There are hundreds of open source components available via NoFlo Component Libraries that you can install with NPM.

For example, to install the filesystem components, you can run:

$ npm install noflo-filesystem --save

We should also install noflo-core, which provides various general utility components:

$ npm install noflo-core --save

Once NPM completes the components from that library will be available to your project. Your project can pull in components from as many NoFlo libraries as needed.

Defining a graph

All NoFlo programs are built as graphs, which define the nodes and components used, and connections between them.

NoFlo graphs can be either defined in a JSON file format or using the .fbp domain-specific language. For brevity, this guide uses the .fbp syntax.

Our first graph can be a simple one. Since we already have the file system components available, we can implement a graph that reads a file, and outputs its contents on the screen.

Graphs are typically stored in the graphs subfolder of a NoFlo project. Create that folder:

$ mkdir graphs

Create a new file in that folder called ShowContents.fbp and open it in your favorite text editor. Paste in the following contents:

# In the graph we first need to define the nodes and the connections between them
Read(filesystem/ReadFile) OUT -> IN Display(core/Output)

# Start off the graph by sending a filename to the file reader
'package.json' -> IN Read

Once you’ve saved the file you can run the graph with NoFlo:

$ ./node_modules/.bin/noflo-nodejs --graph graphs/ShowContents.fbp --batch

The contents of your package.json should be shown on the console.

Debugging the graph

If you want to see how the graph works internally, you can run NoFlo with the debugger:

$ ./node_modules/.bin/noflo-nodejs --graph graphs/ShowContents.fbp --batch --debug

This will show all the various events happening inside the graph:

  • Connections being opened
  • Package groups being started and finished
  • Data being sent through the connections
  • Connections being closed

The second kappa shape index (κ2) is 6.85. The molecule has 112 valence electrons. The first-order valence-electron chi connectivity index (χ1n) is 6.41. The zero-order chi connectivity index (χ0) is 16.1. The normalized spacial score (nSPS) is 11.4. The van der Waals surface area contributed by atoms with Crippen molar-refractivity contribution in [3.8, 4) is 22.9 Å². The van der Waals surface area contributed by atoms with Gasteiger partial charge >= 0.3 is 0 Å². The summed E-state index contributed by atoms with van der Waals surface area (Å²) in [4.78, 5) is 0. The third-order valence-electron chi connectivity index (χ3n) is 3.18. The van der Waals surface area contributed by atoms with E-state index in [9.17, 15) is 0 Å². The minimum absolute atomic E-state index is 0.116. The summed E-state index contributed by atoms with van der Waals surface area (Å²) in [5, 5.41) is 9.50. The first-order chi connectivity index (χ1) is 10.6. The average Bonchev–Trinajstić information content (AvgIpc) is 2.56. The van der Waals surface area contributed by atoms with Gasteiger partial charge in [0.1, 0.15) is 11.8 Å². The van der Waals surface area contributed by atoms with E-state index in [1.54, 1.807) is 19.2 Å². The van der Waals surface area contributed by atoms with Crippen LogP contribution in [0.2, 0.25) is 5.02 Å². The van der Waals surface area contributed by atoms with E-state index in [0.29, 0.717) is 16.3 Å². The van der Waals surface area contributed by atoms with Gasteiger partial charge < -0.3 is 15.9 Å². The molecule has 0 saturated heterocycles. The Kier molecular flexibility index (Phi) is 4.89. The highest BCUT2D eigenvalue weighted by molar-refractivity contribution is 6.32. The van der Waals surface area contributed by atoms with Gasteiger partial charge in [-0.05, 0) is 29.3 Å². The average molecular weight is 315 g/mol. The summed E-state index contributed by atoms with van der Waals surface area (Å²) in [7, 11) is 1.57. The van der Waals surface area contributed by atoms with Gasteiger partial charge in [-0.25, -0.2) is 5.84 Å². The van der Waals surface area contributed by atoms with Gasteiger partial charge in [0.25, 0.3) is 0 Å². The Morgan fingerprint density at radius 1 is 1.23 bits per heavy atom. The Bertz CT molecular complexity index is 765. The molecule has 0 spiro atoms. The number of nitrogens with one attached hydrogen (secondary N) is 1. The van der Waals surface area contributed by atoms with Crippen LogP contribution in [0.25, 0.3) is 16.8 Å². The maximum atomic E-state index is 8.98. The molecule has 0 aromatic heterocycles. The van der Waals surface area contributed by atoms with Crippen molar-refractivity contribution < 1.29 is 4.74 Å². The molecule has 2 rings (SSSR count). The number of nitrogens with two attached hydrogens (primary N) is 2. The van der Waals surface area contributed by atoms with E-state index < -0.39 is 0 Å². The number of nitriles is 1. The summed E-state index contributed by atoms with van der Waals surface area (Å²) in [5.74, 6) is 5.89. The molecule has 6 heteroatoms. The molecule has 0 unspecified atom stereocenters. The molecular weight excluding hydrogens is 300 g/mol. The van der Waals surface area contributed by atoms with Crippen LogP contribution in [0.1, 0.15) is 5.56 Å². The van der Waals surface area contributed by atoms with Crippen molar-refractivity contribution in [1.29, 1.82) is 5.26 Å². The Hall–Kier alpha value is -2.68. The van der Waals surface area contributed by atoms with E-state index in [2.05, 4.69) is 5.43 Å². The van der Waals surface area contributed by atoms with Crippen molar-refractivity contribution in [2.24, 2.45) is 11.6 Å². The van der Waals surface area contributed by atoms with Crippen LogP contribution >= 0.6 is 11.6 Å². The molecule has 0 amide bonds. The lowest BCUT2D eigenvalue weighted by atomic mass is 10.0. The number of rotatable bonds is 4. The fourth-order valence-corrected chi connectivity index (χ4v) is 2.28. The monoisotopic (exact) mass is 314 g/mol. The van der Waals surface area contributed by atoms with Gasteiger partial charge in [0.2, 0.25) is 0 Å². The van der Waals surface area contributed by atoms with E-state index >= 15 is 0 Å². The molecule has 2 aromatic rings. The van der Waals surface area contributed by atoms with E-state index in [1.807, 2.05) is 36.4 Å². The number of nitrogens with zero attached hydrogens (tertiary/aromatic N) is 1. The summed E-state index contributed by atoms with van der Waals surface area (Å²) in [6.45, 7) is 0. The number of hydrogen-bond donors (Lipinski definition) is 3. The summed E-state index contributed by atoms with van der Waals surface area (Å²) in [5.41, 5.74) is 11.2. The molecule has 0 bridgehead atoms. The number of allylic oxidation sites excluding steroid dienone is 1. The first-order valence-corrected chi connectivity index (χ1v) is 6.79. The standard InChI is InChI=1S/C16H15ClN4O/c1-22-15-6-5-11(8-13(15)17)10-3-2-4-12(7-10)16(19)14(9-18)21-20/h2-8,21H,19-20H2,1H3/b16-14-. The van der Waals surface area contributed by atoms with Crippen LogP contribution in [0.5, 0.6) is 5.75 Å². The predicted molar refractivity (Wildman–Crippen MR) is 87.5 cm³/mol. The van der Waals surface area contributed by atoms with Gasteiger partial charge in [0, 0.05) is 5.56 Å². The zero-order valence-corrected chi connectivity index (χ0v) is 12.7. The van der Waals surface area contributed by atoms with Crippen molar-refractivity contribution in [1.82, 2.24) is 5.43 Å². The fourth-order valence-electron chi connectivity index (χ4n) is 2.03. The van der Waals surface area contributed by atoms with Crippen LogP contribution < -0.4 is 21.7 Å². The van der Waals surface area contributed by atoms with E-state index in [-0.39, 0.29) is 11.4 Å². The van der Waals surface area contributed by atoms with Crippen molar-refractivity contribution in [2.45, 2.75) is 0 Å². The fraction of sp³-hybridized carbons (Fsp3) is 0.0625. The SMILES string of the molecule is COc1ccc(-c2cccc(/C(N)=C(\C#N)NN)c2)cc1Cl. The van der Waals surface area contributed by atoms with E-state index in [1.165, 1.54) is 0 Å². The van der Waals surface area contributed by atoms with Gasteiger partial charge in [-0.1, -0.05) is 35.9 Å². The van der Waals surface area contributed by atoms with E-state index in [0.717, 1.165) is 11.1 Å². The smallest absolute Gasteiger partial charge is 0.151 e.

Looking at this is useful in order to understand how information flows through a NoFlo network. Visual tools like Flowhub can give an even better view at how the graph looks and behaves.

Running NoFlo in the browser

NoFlo projects can also run in web browsers. You can use the webpack tool create a browser-runnable build of a NoFlo project.

In nutshell, making a browser build of a NoFlo project involves the following steps:

  1. Find all installed browser-compatible components using the fbp-manifest tool
  2. Generate a custom NoFlo component loader that requires all the component files and registers them for NoFlo to load
  3. Configure and run webpack with the application entry point, replacing NoFlo’s standard component loader with the generated custom one

To automate these steps we have noflo-component-loader, a WebPack loader plugin. Install it as a development dependency:

$ npm install noflo-component-loader --save-dev

Then edit your webpack configuration and enable this loader in your module.rules:

  // Replace NoFlo's dynamic loader with a generated one
  test: /noflo\/lib\/loader\/register.js$/,
  use: [
      loader: 'noflo-component-loader',
      options: {
        // Only include components used by this graph
        // Set to NULL if you want all installed components
        graph: 'myproject/GraphName',
        // Whether to include the original component sources
        // in the build
        debug: false,

Read more in noflo-component-loader documentation.

Project scaffolding

For faster project setup, we have a template for creating NoFlo browser applications: noflo-browser-app. To use it, follow these steps:

  • Fork the project
  • Import the repository in Flowhub
  • Make changes, synchronize to GitHub
  • If you need additional modules, use npm install --add

The project contains a fully working build setup, including Travis CI compatible test automation. If you supply Travis CI a GitHub access token, all tagged versions of your app will automatically get published to GitHub Pages.

More details for using the template can be found from the project README.

Building a simple calculator

NoFlo has a wealth of components available. One such example is the noflo-math, which can be used for performing simple calculations.

Install it with:

$ npm install noflo-math --save

We also want the noflo-core to write to standard out:

$ npm install noflo-core --save

Now we can build a simple calculator. For example, to multiply numbers we can create the following graph at graphs/Calculate.fbp:

'6' -> MULTIPLICAND Multiply(math/Multiply)
'7' -> MULTIPLIER Multiply
Multiply PRODUCT -> IN Display(core/Output)

If you run this with:

$ ./node_modules/.bin/noflo-nodejs --graph graphs/Calculate.fbp --batch

it will give the answer of 42. Doing other mathematical operations with noflo-math is left as an exercise to the user.